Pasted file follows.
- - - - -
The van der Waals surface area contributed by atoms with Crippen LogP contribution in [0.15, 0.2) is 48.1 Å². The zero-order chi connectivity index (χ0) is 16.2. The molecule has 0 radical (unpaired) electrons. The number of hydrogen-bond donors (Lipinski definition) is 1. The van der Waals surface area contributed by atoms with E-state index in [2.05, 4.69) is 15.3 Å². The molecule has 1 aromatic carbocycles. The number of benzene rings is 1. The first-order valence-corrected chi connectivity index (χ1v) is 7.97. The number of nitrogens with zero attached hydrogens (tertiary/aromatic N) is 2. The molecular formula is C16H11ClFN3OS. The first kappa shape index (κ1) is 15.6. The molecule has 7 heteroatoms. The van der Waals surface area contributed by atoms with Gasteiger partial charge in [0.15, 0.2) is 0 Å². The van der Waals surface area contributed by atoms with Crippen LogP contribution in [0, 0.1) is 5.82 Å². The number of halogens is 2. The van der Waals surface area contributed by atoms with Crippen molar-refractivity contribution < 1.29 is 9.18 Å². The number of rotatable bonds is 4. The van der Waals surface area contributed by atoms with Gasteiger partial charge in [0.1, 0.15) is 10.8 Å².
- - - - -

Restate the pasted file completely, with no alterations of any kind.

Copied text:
The van der Waals surface area contributed by atoms with Crippen LogP contribution in [0.15, 0.2) is 48.1 Å². The zero-order chi connectivity index (χ0) is 16.2. The molecule has 0 radical (unpaired) electrons. The number of hydrogen-bond donors (Lipinski definition) is 1. The van der Waals surface area contributed by atoms with E-state index in [2.05, 4.69) is 15.3 Å². The molecule has 1 aromatic carbocycles. The number of benzene rings is 1. The first-order valence-corrected chi connectivity index (χ1v) is 7.97. The number of nitrogens with zero attached hydrogens (tertiary/aromatic N) is 2. The molecular formula is C16H11ClFN3OS. The first kappa shape index (κ1) is 15.6. The molecule has 7 heteroatoms. The van der Waals surface area contributed by atoms with Gasteiger partial charge in [0.15, 0.2) is 0 Å². The van der Waals surface area contributed by atoms with Crippen LogP contribution in [0, 0.1) is 5.82 Å². The number of halogens is 2. The van der Waals surface area contributed by atoms with Crippen molar-refractivity contribution < 1.29 is 9.18 Å². The number of rotatable bonds is 4. The van der Waals surface area contributed by atoms with Gasteiger partial charge in [0.1, 0.15) is 10.8 Å².